This post is from one of my favorite bloggers, Louis Proyect: The Unrepentant Marxist.
With all the press (the positive reviews and also some fascinating critical views) about the Ken Burns and Lynn Novick series on Vietnam, Peter Davis’ brilliant 1974 documentary seems to have been forgotten–once again. When the 1983 PBS series Vietnam: A Television History came out, I was in college majoring in journalism. I was fascinated by the miniseries based on Stanley Karnow’s tome. My mentor, William A. Dorman, a professor of journalism at CSUS, told me to skip the book and the miniseries and watch “Hearts and Minds.”
In a fraction of running time of the 1983 PBS series, I found “Hearts and Minds” a much better presentation of the U.S. involvement in the war. It asks the hard questions. The comparison of the 1983 series with “Hearts and Minds” seems very familiar when reading the criticisms of the Burns/Novick work visa vis the 1974 Davis film. In trying to be fair and balanced the Burns/Novick series misses the mark when it comes to the U.S.’ costly Cold War doctrine and its toll on Third World countries like Vietnam, Laos, and Cambodia.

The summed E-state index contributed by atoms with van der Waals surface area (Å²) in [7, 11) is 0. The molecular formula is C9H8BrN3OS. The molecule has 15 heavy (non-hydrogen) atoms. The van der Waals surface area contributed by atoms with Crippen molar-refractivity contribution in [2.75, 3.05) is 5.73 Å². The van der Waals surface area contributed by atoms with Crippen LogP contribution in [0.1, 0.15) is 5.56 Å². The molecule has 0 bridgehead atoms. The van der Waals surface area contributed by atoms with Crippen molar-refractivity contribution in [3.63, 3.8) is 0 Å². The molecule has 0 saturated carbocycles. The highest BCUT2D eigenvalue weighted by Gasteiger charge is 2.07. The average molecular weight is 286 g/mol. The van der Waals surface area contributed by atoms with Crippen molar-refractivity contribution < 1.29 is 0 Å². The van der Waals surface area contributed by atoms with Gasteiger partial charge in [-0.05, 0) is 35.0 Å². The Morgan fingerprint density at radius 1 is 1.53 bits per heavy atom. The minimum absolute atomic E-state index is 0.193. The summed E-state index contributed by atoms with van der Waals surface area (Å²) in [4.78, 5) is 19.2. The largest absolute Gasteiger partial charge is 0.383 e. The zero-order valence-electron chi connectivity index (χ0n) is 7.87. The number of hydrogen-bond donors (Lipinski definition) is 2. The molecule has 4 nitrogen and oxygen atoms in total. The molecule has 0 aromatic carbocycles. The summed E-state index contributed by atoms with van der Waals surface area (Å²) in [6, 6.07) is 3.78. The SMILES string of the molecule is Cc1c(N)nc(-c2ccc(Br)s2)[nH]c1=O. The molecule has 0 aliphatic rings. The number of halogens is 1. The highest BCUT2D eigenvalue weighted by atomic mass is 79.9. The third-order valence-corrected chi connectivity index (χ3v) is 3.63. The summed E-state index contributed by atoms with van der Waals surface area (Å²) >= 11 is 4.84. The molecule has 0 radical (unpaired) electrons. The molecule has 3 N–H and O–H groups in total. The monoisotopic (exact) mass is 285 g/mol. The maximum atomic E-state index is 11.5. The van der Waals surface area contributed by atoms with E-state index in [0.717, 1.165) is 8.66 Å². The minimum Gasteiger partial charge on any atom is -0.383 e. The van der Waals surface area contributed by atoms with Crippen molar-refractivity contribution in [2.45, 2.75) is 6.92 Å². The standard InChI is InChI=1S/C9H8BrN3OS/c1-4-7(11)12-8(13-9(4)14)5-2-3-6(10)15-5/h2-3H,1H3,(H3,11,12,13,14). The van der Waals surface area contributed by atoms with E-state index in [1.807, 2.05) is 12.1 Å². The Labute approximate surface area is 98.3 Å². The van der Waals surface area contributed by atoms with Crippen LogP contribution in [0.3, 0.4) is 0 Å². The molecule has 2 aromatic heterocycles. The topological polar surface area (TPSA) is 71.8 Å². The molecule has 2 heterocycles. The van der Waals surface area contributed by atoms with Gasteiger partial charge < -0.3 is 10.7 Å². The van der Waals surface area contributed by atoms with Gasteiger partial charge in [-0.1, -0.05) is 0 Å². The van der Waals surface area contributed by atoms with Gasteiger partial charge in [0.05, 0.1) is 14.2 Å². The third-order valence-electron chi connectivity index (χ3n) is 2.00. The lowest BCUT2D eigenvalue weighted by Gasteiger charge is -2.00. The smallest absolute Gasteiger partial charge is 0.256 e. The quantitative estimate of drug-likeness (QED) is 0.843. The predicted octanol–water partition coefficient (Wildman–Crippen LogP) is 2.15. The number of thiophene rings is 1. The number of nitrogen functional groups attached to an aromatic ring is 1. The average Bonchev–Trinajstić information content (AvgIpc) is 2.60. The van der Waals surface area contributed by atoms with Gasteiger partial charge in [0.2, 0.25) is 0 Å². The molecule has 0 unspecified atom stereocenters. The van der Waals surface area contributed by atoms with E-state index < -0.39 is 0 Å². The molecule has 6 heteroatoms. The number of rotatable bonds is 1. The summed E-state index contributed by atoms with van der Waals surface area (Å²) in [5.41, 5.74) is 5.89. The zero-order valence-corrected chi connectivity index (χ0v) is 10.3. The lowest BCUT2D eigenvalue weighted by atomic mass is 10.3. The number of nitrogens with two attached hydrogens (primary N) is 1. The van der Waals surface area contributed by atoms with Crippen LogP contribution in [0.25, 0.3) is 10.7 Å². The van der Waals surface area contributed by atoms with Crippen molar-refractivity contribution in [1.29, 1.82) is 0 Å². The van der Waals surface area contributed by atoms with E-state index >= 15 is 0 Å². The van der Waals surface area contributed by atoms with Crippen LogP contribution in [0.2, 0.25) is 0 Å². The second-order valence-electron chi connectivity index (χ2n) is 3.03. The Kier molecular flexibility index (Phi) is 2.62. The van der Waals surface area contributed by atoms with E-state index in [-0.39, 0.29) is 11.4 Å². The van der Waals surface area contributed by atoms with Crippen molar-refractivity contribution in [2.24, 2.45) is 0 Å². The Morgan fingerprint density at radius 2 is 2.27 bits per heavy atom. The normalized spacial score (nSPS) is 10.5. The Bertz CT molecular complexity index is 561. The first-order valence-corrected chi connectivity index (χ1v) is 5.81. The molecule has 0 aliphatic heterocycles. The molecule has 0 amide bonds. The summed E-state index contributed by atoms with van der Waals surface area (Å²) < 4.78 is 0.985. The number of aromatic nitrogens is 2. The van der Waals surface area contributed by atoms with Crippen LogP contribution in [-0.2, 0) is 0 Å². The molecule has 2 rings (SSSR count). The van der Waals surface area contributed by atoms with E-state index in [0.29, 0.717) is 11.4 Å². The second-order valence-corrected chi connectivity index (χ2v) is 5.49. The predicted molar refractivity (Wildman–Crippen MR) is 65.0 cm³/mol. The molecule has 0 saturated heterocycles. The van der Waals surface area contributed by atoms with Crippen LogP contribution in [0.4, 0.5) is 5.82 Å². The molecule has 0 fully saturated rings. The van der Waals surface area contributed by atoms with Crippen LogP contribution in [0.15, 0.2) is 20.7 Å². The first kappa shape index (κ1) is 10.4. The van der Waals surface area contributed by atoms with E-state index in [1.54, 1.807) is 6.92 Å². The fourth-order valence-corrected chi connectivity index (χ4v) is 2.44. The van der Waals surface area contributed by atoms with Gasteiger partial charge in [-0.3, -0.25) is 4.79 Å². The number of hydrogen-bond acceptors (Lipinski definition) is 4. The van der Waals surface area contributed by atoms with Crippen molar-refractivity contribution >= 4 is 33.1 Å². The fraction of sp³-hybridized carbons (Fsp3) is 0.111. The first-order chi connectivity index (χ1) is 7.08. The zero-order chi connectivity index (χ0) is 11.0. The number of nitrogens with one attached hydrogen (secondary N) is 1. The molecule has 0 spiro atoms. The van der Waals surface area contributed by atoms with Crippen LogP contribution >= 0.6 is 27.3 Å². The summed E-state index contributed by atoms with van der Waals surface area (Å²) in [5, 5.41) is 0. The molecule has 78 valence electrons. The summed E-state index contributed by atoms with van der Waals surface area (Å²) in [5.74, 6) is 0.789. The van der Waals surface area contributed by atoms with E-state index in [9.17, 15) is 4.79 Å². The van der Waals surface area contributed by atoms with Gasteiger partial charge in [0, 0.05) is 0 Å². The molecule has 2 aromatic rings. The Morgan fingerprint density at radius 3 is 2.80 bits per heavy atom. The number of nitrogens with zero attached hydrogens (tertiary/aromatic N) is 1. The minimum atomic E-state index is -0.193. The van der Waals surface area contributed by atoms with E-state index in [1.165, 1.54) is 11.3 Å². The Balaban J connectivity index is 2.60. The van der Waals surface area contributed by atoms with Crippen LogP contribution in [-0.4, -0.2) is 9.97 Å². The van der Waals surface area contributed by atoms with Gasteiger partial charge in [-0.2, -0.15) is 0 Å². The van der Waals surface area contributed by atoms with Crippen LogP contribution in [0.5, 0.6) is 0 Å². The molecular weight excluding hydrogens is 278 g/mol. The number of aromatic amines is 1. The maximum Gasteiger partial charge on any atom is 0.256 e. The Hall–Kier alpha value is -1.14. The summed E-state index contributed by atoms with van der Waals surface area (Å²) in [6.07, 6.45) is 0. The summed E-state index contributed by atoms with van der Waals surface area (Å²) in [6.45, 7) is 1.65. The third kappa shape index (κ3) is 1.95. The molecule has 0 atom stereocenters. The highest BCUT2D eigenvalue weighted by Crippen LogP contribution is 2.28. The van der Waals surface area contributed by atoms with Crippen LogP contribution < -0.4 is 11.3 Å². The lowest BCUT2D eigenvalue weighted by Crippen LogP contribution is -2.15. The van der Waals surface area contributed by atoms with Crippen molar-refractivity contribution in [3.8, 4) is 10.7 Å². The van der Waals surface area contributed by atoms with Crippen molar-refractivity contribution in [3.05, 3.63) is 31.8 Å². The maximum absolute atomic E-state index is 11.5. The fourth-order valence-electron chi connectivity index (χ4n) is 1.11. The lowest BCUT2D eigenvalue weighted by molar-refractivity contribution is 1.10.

Full disclosure here: I have not seen the Burns/Novick work yet. Like all TV series I view, I’ll binge watch all the episodes over a few nights some time in the future.
Here is the Davis film on Vimeo.com. I believe it is also available on Amazon Prime for a few dollars.
via The best documentary on the Vietnam war — Louis Proyect: The Unrepentant Marxist